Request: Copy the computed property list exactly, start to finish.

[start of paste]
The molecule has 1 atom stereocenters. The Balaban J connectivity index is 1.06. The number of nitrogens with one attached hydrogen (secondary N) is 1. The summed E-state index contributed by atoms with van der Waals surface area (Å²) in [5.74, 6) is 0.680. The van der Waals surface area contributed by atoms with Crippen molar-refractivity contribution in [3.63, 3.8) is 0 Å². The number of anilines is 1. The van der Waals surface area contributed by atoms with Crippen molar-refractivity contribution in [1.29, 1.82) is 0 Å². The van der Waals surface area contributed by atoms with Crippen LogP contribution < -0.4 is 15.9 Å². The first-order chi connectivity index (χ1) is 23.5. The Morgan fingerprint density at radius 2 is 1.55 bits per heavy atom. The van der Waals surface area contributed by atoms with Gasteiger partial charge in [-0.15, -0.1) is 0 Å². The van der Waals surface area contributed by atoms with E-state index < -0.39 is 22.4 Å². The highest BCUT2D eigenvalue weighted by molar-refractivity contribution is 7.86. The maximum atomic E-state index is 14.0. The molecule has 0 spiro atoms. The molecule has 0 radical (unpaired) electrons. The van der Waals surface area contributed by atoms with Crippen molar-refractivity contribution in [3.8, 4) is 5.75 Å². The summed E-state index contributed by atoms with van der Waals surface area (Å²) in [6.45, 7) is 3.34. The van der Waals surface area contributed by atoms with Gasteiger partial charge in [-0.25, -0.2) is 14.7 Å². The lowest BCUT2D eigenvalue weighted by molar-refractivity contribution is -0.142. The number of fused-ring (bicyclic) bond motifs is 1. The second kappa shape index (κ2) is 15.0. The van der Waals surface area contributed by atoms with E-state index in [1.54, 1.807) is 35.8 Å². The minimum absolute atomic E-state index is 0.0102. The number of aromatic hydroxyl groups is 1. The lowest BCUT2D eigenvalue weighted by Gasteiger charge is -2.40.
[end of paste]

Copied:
The molecule has 1 atom stereocenters. The Balaban J connectivity index is 1.06. The number of nitrogens with one attached hydrogen (secondary N) is 1. The summed E-state index contributed by atoms with van der Waals surface area (Å²) in [5.74, 6) is 0.680. The van der Waals surface area contributed by atoms with Crippen molar-refractivity contribution in [3.63, 3.8) is 0 Å². The number of anilines is 1. The van der Waals surface area contributed by atoms with Crippen molar-refractivity contribution in [1.29, 1.82) is 0 Å². The van der Waals surface area contributed by atoms with Crippen LogP contribution < -0.4 is 15.9 Å². The first-order chi connectivity index (χ1) is 23.5. The Morgan fingerprint density at radius 2 is 1.55 bits per heavy atom. The van der Waals surface area contributed by atoms with Gasteiger partial charge in [-0.15, -0.1) is 0 Å². The van der Waals surface area contributed by atoms with E-state index < -0.39 is 22.4 Å². The highest BCUT2D eigenvalue weighted by molar-refractivity contribution is 7.86. The maximum atomic E-state index is 14.0. The molecule has 0 spiro atoms. The molecule has 0 radical (unpaired) electrons. The van der Waals surface area contributed by atoms with Crippen molar-refractivity contribution in [3.8, 4) is 5.75 Å². The summed E-state index contributed by atoms with van der Waals surface area (Å²) in [6.45, 7) is 3.34. The van der Waals surface area contributed by atoms with Gasteiger partial charge in [-0.25, -0.2) is 14.7 Å². The lowest BCUT2D eigenvalue weighted by molar-refractivity contribution is -0.142. The number of fused-ring (bicyclic) bond motifs is 1. The second kappa shape index (κ2) is 15.0. The van der Waals surface area contributed by atoms with E-state index in [1.54, 1.807) is 35.8 Å². The minimum absolute atomic E-state index is 0.0102. The number of aromatic hydroxyl groups is 1. The lowest BCUT2D eigenvalue weighted by Gasteiger charge is -2.40.